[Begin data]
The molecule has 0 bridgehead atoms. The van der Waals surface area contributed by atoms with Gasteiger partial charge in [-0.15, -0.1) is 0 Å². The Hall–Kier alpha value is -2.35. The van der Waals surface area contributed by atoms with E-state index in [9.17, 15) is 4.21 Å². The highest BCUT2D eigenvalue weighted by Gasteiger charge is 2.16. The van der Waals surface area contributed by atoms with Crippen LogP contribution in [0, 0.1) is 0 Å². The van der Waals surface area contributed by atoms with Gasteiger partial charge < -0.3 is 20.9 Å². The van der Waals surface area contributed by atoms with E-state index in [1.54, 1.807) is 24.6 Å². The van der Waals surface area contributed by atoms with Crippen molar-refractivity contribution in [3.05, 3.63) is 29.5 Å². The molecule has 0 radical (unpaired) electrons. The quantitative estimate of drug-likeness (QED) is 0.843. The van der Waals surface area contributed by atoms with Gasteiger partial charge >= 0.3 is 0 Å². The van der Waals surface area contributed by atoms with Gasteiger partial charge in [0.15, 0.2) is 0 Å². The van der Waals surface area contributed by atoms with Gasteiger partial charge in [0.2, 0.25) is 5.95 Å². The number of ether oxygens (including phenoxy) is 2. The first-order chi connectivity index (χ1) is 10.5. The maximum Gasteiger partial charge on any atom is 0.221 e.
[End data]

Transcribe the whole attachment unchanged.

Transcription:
The molecule has 0 bridgehead atoms. The van der Waals surface area contributed by atoms with Gasteiger partial charge in [-0.15, -0.1) is 0 Å². The Hall–Kier alpha value is -2.35. The van der Waals surface area contributed by atoms with E-state index in [9.17, 15) is 4.21 Å². The highest BCUT2D eigenvalue weighted by Gasteiger charge is 2.16. The van der Waals surface area contributed by atoms with Crippen LogP contribution in [0, 0.1) is 0 Å². The van der Waals surface area contributed by atoms with Gasteiger partial charge < -0.3 is 20.9 Å². The van der Waals surface area contributed by atoms with E-state index in [1.54, 1.807) is 24.6 Å². The van der Waals surface area contributed by atoms with Crippen molar-refractivity contribution in [3.05, 3.63) is 29.5 Å². The molecule has 0 radical (unpaired) electrons. The quantitative estimate of drug-likeness (QED) is 0.843. The van der Waals surface area contributed by atoms with Gasteiger partial charge >= 0.3 is 0 Å². The van der Waals surface area contributed by atoms with Gasteiger partial charge in [0.15, 0.2) is 0 Å². The van der Waals surface area contributed by atoms with Gasteiger partial charge in [0.2, 0.25) is 5.95 Å². The number of ether oxygens (including phenoxy) is 2. The first-order chi connectivity index (χ1) is 10.5. The maximum Gasteiger partial charge on any atom is 0.221 e.